Global think tank Carnegie Endowment for International Peace expects 2014 to be a volatile year for Asian investors due to rising political risk, security tensions and skepticism over the commitment to economic reform in China, Japan, India and Indonesia. Thus, it expects these ten trends to shape the landscape for investors this year.
1. Asia drives demand
For decades G7 countries have been buying Asian exports and investing heavily in Asian economies, but Asia's role has transformed; the region has become a major factor in advanced economies' own growth stories, with Asia now investing in and consuming more from overseas. A key example is Asia's relationship with the U.S.; American demand for Asian goods has powered Asia's export-led economies since the 1960s, but now Asia has become an important export destination for various U.S. goods including corn, soybeans, pork and natural gas.
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2. Security fragmentation threatens economic integration
The primary challenge for Asia will be the conflict between economics and security, said Carnegie. The major powers in Asia are mistrustful and prone to nationalism, as has been evident with the territorial disputes between China and Japan in recent years. The think tank expects this conflict to sharpen in 2014, and is particularly concerned about China.
"Bluntly put, Beijing's long-term strategic intentions inspire deep anxieties," read the report.
3. The contested commons
Regional tensions will not be limited to territorial disputes but will translate to the global commons as well. China announced its air defense identification zone in November and similar declarations are likely in 2014, said Carnegie, leading to disputes over rights of passage, freedom of navigation and diverging interpretations of customary international law.
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4. Japan's pivot to Asia
As strategic wariness between Tokyo and Beijing intensifies, Japanese Prime Minister Shinzo Abe is expected to continue to strengthen Japan's pan-Asia diplomacy, through leveraging project finance, trade, aid, people to people exchanges and security cooperation. Investments may begin to flow out of China to other Asian destinations if tensions escalate in 2014. According to Carnegie, one challenge will be for Tokyo and Washington to stay coordinated
5. North Korea's great unraveling
The execution of Jang Song-thaek, the uncle of North Korean leader Kim Jong-un, highlighted internal divisions and questions over the stability of the regime. Carnegie expects instability risk to rise in 2014. If Pyongyang continues to use provocative measures, especially in the form of conventional attacks around or beyond its disputed maritime border with South Korea, these could be destabilizing as they would question the conventional deterrence that has kept the peace for the past six decades.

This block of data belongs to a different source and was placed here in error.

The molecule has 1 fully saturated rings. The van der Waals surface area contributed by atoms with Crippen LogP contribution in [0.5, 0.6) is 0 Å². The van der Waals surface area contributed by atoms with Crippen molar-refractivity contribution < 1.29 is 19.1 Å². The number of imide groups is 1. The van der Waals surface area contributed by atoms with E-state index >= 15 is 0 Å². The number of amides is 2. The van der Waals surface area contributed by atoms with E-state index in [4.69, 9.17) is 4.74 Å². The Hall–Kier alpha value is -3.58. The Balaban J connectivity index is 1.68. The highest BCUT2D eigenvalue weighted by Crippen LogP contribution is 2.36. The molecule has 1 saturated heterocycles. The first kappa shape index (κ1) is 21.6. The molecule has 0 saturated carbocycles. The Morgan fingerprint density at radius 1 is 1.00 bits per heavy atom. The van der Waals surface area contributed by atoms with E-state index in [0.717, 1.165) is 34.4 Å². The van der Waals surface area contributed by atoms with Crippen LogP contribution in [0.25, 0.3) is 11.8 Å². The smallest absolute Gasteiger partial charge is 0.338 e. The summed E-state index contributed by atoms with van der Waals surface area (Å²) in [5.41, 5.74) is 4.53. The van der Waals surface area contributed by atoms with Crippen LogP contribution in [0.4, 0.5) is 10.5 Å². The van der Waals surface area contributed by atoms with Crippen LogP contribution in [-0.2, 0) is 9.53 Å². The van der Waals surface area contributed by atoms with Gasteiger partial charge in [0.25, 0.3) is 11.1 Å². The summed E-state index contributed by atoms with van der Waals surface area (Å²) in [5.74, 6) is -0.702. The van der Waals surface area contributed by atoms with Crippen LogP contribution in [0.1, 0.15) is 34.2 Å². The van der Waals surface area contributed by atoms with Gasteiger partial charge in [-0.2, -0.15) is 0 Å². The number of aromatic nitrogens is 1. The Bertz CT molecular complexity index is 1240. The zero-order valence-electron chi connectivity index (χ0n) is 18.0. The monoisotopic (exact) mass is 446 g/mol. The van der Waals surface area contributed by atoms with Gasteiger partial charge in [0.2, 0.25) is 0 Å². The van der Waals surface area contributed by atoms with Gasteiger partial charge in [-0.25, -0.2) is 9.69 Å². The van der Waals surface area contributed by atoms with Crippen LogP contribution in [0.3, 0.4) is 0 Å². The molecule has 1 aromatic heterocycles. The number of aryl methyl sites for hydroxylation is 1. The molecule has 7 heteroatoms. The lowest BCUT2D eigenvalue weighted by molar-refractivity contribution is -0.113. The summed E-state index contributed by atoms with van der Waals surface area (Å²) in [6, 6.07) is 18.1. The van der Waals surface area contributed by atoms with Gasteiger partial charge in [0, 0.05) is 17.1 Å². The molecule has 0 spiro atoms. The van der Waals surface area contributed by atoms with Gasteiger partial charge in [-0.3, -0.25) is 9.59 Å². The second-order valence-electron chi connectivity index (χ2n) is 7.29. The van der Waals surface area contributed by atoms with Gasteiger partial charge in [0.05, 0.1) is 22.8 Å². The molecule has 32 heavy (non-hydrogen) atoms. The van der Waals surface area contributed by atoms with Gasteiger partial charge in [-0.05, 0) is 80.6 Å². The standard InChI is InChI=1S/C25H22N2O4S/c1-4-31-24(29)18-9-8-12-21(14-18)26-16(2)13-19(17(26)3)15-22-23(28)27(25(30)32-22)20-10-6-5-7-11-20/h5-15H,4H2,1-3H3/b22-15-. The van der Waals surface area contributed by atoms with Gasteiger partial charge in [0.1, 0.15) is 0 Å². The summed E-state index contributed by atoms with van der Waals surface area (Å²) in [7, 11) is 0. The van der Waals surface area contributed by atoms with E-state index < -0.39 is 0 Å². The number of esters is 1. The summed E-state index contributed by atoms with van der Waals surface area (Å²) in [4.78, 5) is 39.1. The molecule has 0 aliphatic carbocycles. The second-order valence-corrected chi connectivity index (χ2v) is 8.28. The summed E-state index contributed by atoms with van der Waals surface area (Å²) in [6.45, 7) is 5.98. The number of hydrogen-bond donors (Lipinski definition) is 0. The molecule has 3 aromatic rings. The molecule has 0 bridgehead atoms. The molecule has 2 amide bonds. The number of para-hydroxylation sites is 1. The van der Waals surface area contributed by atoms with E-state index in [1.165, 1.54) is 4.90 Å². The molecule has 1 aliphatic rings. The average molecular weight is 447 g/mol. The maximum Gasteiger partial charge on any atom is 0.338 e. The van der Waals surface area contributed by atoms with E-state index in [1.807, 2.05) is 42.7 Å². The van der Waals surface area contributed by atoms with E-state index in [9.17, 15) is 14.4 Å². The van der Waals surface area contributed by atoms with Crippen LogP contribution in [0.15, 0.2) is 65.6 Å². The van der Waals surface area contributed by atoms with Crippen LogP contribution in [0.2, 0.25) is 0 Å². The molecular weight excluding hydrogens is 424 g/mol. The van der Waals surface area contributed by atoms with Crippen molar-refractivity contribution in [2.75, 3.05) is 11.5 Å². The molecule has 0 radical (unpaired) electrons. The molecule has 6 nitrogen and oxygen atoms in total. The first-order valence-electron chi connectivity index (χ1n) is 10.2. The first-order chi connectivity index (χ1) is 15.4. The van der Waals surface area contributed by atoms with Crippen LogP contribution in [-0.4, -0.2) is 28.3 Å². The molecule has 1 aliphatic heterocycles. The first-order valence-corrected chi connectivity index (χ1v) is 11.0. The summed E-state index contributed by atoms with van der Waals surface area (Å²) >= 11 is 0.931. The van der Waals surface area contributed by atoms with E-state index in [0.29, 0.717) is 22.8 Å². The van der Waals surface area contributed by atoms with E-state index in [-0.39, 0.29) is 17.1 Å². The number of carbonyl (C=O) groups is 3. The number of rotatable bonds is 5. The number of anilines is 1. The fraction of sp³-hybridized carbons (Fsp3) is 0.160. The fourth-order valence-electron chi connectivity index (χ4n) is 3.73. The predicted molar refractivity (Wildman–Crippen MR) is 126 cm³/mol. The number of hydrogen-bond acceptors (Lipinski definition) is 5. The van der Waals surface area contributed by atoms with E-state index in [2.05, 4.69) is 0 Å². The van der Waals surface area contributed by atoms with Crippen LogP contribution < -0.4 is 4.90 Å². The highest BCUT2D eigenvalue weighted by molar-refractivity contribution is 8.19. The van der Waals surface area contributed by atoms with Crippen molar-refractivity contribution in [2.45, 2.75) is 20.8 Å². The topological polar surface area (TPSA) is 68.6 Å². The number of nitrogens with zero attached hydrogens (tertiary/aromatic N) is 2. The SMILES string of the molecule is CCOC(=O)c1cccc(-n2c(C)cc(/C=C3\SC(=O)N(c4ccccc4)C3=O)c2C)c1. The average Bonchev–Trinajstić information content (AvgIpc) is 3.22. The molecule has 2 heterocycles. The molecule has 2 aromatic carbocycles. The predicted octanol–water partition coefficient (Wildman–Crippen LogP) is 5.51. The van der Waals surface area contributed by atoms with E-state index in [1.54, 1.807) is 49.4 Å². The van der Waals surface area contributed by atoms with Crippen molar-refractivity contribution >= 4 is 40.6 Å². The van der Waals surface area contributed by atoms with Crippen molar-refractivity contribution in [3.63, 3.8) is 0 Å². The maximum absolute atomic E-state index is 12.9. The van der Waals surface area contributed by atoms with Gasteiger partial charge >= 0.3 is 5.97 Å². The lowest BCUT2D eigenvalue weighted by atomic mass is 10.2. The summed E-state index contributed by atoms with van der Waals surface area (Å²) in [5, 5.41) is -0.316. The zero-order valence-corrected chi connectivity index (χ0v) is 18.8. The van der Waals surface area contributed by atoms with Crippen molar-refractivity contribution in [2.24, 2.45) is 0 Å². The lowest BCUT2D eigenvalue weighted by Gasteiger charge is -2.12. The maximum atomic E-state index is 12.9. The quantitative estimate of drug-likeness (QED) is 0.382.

6. The future of the U.S. rebalance
Washington will face choices in 2014 that will test traditional U.S. roles in Asia in new ways. While the U.S. has long been the provider of security related and economic-related public goods in Asia, Washington's allies will be watching how it manages the impact of sequestration on its defense posture and whether it makes long-range investments in new capabilities.
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7. A convergence of models
This year will see continued competition between regional trade agreements, such as the U.S.-backed Trans-Pacific Partnership (TPP) and the pan-Asian Regional Comprehensive Economic Partnership (RCEP). Previously, China looked at the TPP warily, viewing it as part of a U.S. containment strategy, but it could start to take more interest this year, said Carnegie. However, the think tank reiterated that many conflicts between the TPP requirements and China's domestic arrangements still exist.
"But if the TPP is concluded in 2014, it will set a new competitive standard in Asia," said Carnegie.
8. China's economy: to market?
China ended 2013 having adopted a sweeping economic reform agenda at the Third Plenum in November but Carnegie pointed out that these reforms will not succeed unless the state sheds some of the functions that make it a pervasive force in the economy. However, despite the challenges, Carnegie expects the biggest change to come in this area of reform, with significant moves toward market-based prices and steps to liberalize deposit interest rates.
"The biggest struggles, meanwhile, will be over restrictions on internal migration and the subsidies provided to state-owned firms."
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9. The push and pull over reforms
Carnegie expects antsy global investors and angry domestic voters to pull and push a number of Asian governments in competing directions. The body expects there to be little progress on Indian reforms as the pending election is unlikely to lead to bolder initiatives. However there will be increased pressure on India's states to enhance their role as local laborites for growth-conducive reforms. Among other examples, Carnegie said Japan will have to confront skepticism on the prime minister's economic agenda, while ongoing political conflict will test investor confidence in Thailand.
10. Central Asia in flux
Finally, Carnegie sees fresh economic and strategic pressures emerging in continental Asia in 2014. Landlocked Central Asian economies will be tested amid the U.S. withdrawal from Afghanistan, new Chinese investment and infrastructure initiatives, Russia's efforts to extend its preferential customs union, and Iran's uncertain trajectory.
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— By CNBC's Katie Holliday: Follow her on Twitter @hollidaykatie